Does Facebook Advertising Work for Small Businesses?

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Last week, we talked about traditional print advertising and if it still made sense for small businesses. Our answer? Like everything else in marketing and advertising, it depends. Facebook logoIt depends on a variety of factors, and the same is true for Facebook. While some of the factors are the same for both print ads and Facebook ads, there are enough differences that we thought Facebook advertising deserved its own post.

Not to mention that Facebook advertising has come under increased scrutiny thanks to Facebook’s IPO and the announcement that GM was abandoning its ten-million-dollar Facebook advertising campaign because the company claimed the ads didn’t work. Which brings us to our first point. [Editor’s note: during the drafting of this blog post, some reports surfaced that GM might try giving Facebook advertising another shot.]

1. Comparing yourself to GM is an apples/oranges comparison. It’s easy to think, “Well, if it didn’t work for GM, how will it work for me?” One thing that is important to note is that larger companies have different advertising products available to them. At the writing of this post, small businesses (i.e. those spending less than $25,000 a month [that’s not a typo] on Facebook advertising) have self-serve ads and sponsored stories. Bigger companies have log-out ads, mobile advertising, and within-the-newsfeed ads (all considered premium ad products). By contrast, with the self-serve ads, you can have a budget as little as $1/day. And, of course, your “success” relates to this number, at least somewhat. Which brings us to our next point.

2. Determine your definition of success. GM, which has much deeper pockets than the average small business, is probably looking for a more specific ROI. In your case, you might decide to run ads for a finite period (such as a month) in order to boost your fan base. You might succeed spectacularly at picking up 200 new fans for $50. A company like GM is probably looking for something much more significant than that. (Which is why it’s an apples/oranges comparison.)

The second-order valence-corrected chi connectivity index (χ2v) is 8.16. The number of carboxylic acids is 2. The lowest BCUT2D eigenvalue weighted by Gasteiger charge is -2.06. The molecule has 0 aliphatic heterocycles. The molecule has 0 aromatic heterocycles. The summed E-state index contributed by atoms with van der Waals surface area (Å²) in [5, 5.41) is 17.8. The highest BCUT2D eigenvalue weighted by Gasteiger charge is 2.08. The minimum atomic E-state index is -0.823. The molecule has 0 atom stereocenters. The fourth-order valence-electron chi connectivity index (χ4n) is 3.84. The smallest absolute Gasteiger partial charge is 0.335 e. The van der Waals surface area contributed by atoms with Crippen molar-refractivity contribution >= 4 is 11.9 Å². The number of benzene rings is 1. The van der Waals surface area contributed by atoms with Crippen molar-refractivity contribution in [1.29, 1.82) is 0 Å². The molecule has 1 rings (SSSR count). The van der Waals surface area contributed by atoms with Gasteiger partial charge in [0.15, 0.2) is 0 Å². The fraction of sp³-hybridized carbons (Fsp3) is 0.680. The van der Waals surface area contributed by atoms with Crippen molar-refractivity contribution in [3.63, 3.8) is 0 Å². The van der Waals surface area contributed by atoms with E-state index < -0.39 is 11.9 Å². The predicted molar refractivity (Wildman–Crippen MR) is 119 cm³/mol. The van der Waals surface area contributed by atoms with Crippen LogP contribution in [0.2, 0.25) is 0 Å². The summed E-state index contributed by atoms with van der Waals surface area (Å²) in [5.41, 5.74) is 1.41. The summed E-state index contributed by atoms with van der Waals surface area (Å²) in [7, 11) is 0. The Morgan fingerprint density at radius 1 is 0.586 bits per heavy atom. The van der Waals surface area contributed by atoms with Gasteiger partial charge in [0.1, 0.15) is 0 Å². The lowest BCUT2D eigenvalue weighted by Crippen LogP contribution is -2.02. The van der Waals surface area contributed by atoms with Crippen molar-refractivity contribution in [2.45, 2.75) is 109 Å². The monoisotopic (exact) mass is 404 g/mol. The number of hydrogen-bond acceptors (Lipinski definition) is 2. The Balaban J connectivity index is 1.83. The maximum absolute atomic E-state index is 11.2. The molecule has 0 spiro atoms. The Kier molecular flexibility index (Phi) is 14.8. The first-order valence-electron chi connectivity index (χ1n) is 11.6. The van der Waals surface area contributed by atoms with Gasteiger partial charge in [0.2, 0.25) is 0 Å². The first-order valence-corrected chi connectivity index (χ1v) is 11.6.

3. Understand the difference between sales and likes—and the value each has to your business. With Facebook ads, you can send people to a destination URL off Facebook, such as a product page where people can place an order right then and there. Or you can send them to a tab on your Facebook business page that entices them to like your page. Or you might do some sort of hybrid version—perhaps the ad you run sends people to tab on  your Facebook page where you invite them to fill out a form for a free product demo…they’re surrendering their information, so now you can consider them a warm lead.

There’s value to all three.

Getting fans is not a bad long-term strategy since studies show that fans of brands are more likely to buy from that brand or recommend that brand to friends/family. Immediate sales, of course, are always welcome and great for your bottom line. And getting lead info that you or your sales team can follow up on is also beneficial. You have to know which is the most valuable for the particular campaign you’re running. In other words, don’t get upset if you land 50 new fans but no sales if your ads were focusing on getting people to like your page. The sales will likely come over time (provided you have an engaging page and a strategy for engaging fans—but that’s a subject for another blog post).

4. You won’t know unless you experiment. The beauty of Facebook advertising is you set the budget…and the budget can be economical, as we stated above. You can run multiple ads under the same ad campaign budget, so you can test and see which ad works best and then use that as your main ad. You can stop campaigns at any time, or lengthen or shorten them. There’s so much flexibility that it makes sense to try it.

The AllFacebook Marketing Conference, held in June, had an interesting panel discussion with marketing experts who agreed that Facebook advertising can work, if it’s done right and if you give it time (some on the panel noted that GM gave up too soon on its Facebook marketing).

5. Don’t forget the benefits of advertising on your page once someone is already a fan. You could think of your Facebook advertising as a two-prong approach. Use ads to increase your fan base. Then, post the occasional ad as a status update to spur action. Here’s an interesting case study that goes into detail on this strategy. Also, when a fan likes or comments on a status update, there’s a chance his or her friends will see this activity in their newsfeeds, thanks to Facebook’s organic promotion. Plus, you now have the ability to promote your posts so that you can make sure more of your fan base sees the update. Learn the ins and outs of promoted posts in this helpful article from HubSpot.

Bottom line with Facebook advertising: do your homework (check out this article from Wildfire for some good tips on creating ads). Experiment. Give it time. And, quite possibly, rinse, lather, and repeat. The good news is that even running a few different campaigns (ones you improve upon each time) won’t break the bank.

How about you? Have you done any Facebook advertising? What was your experience like? Share in the results.

Oh, and be sure to like Amsterdam Printing on Facebook as well. :)

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